What is the basis of classification of organisms?
a. Structure of cells
b. Structure of organism
c. Mode of nutrition
d. All of the above

Answer Verified Verified
Hint: Living organisms are classified depending on their structure and characteristics. In the eighteenth century, this method was developed by Carl Linnaeus.

Complete answer:
> Option A is incorrect. The structure of a nucleus may or may not be organized within an organism. Organisms on this criterion can be classified into two groups i.e., Eukaryotes and Prokaryotes.

> Option B is incorrect. Organelle, cells, tissues, habitats, habitats, organ systems, species, cultures, societies, environment, and biosphere are the biological stages of the structure of living things organized from the simplest to the most complex.

> Option C is incorrect. Based on the mode of nutrition, it is possible to classify species into two distinct classes, i.e. autotrophs and heterotrophs. An autotroph makes its food, while a heterotroph is dependent on other food species.

> Option D is correct. In classifying prokaryotic and eukaryotic species, the arrangement of the cells and the organelles support. For the classification, the organism's structure involves the existence of tissues, organs, body plans, symmetry, form, etc. The basis for classification may be the nutritional mode such as autotrophic, heterotrophic, saprophytic, etc.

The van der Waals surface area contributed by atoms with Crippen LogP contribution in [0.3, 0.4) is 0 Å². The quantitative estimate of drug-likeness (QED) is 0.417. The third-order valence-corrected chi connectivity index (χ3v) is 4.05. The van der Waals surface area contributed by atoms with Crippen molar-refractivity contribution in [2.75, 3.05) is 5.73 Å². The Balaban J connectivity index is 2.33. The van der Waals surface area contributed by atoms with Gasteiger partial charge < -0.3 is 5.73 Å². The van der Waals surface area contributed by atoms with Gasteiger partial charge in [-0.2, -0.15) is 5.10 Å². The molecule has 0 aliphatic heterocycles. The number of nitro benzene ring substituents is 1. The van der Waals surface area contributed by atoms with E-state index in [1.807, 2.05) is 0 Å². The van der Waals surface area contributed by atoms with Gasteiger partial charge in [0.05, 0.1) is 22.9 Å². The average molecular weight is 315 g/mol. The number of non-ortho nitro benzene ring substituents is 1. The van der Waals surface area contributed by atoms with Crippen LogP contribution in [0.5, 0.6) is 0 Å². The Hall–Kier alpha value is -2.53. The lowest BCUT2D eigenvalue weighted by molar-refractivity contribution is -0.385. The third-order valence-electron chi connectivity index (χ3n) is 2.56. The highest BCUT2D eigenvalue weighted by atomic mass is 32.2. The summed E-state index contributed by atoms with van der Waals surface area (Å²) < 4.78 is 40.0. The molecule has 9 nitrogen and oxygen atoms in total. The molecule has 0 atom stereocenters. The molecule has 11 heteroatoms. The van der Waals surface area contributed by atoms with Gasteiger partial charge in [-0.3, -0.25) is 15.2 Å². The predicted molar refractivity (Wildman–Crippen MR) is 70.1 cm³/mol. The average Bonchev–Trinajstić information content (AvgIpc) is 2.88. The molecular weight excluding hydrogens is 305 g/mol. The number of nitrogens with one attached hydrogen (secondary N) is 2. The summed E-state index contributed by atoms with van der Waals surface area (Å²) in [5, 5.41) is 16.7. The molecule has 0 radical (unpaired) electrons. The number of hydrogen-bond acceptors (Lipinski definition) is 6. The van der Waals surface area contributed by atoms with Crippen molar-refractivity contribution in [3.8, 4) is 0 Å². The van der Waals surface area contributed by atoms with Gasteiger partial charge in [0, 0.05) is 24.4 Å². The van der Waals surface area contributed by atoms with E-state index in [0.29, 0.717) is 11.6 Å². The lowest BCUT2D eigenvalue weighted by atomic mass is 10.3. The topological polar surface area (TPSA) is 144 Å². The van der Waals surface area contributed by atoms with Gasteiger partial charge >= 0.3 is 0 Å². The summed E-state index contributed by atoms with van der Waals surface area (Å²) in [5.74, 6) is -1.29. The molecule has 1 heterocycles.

Hence, The correct answer is option (D).

Additional information:
In the 17th century, the Swedish physician and botanist Carolus Linnaeus wrote several books on various plant and animal species. He grouped organisms according to common physical characteristics and established the two-part binomial taxonomy method of categorizing organisms according to genus and species, according to his classification scheme. Such a sort of classification has been successful. His work was later merged with Charles Darwin's work, which formed the basis of modern taxonomy.

Note: Scientists described living things as important for biodiversity, and who is connected to living things. They attached the domain to the classification scheme Linnaean. The empire is a taxon larger than the kingdom itself. Three commonly known domains are found: Archaea, Bacteria, and Eukarya.